send_mass_mail(datatuple, fail_silently=False,
        auth_user=EMAIL_HOST_USER, auth_password=EMAIL_HOST_PASSWORD):

``datatuple`` is a tuple in which each element is in this format::

    (subject, message, from_email, recipient_list)

``fail_silently``, ``auth_user`` and ``auth_password`` have the same functions
as in ``send_mail()``.

Each separate element of ``datatuple`` results in a separate e-mail message.
As in ``send_mail()``, recipients in the same ``recipient_list`` will all see
the other addresses in the e-mail messages's "To:" field.

send_mass_mail() vs. send_mail()

The main difference between ``send_mass_mail()`` and ``send_mail()`` is that
``send_mail()`` opens a connection to the mail server each time it's executed,
while ``send_mass_mail()`` uses a single connection for all of its messages.
This makes ``send_mass_mail()`` slightly more efficient.


``django.core.mail.mail_admins()`` is a shortcut for sending an e-mail to the
site admins, as defined in the `ADMINS setting`_. Here's the definition::

    mail_admins(subject, message, fail_silently=False)

``mail_admins()`` prefixes the subject with the value of the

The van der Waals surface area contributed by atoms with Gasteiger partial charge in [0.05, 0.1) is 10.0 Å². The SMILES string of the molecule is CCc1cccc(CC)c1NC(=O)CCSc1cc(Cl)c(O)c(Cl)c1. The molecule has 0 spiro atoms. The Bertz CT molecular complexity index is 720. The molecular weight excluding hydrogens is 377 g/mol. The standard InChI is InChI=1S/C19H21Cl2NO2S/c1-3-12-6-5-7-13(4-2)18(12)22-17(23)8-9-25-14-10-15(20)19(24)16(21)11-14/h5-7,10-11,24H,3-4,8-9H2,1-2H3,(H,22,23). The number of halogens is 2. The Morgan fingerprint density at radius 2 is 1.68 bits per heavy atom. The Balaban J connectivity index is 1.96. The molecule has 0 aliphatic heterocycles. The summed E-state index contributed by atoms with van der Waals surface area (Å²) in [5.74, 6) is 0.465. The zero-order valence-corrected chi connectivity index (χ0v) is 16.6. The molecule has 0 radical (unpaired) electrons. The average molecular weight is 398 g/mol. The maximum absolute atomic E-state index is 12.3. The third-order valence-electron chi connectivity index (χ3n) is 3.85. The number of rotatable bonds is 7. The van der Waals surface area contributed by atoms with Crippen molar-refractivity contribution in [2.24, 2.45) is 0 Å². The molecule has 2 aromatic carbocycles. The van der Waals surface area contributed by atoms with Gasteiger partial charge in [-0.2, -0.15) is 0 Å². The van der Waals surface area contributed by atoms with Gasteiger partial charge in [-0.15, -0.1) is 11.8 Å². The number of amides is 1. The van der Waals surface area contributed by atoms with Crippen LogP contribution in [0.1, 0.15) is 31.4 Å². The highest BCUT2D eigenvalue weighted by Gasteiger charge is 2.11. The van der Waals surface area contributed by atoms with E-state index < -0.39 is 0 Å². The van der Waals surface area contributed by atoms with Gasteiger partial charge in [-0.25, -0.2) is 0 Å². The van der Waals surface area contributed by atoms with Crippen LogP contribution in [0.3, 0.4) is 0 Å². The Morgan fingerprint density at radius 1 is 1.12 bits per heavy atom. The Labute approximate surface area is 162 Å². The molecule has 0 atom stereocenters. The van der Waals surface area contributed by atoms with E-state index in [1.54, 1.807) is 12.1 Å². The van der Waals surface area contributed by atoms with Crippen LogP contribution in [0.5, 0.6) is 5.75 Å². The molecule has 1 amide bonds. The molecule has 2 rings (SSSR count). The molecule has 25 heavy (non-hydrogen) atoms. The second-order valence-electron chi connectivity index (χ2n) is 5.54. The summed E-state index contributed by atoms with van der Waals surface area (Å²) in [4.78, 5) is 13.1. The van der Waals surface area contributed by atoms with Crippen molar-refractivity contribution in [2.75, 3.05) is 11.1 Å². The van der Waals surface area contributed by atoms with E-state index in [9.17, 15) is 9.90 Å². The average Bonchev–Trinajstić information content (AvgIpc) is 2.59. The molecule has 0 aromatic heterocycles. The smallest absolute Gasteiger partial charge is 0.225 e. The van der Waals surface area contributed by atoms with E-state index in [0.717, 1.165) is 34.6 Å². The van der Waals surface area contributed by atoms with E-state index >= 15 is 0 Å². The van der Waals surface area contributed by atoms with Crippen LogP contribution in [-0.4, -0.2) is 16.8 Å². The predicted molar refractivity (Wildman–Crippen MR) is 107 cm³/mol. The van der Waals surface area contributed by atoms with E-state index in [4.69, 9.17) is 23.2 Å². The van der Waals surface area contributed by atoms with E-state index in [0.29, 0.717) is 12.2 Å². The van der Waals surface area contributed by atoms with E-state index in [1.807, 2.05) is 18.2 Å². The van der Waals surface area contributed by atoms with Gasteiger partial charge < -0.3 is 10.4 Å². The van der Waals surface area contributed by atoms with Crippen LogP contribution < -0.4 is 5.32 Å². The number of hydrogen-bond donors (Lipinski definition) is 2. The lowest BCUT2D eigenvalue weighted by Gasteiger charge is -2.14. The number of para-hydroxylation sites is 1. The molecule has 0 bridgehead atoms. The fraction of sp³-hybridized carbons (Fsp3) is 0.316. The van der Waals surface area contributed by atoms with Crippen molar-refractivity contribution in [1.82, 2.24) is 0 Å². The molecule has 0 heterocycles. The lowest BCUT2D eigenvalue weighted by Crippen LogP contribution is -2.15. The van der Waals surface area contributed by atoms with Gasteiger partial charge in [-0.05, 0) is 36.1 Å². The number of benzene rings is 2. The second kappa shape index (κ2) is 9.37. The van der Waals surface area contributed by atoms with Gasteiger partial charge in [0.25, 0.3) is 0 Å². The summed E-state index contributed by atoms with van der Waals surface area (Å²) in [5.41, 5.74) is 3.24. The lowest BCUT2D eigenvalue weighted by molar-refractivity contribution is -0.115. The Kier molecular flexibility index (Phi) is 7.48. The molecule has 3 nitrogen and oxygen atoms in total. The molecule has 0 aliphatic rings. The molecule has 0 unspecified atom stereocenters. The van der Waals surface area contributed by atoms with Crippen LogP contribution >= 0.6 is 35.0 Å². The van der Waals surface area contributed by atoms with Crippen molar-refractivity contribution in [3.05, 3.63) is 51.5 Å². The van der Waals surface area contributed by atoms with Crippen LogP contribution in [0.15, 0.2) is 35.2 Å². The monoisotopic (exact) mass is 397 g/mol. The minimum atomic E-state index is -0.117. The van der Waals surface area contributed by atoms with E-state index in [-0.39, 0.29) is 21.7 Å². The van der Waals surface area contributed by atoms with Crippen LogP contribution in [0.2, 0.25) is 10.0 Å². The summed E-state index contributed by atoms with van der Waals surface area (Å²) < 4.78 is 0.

`EMAIL_SUBJECT_PREFIX setting`_, which is ``"[Django] "`` by default.

The "From:" header of the e-mail will be the value of the `SERVER_EMAIL setting`_.

This method exists for convenience and readability.

.. _ADMINS setting: http://www.djangoproject.com/documentation/settings/#admins
.. _EMAIL_SUBJECT_PREFIX setting: http://www.djangoproject.com/documentation/settings/#email-subject-prefix
.. _SERVER_EMAIL setting: http://www.djangoproject.com/documentation/settings/#server-email

mail_managers() function

``django.core.mail.mail_managers()`` is just like ``mail_admins()``, except it
sends an e-mail to the site managers, as defined in the `MANAGERS setting`_.
Here's the definition::

    mail_managers(subject, message, fail_silently=False)

.. _MANAGERS setting: http://www.djangoproject.com/documentation/settings/#managers


This sends a single e-mail to john@example.com and jane@example.com, with them
both appearing in the "To:"::

    send_mail('Subject', 'Message.', 'from@example.com',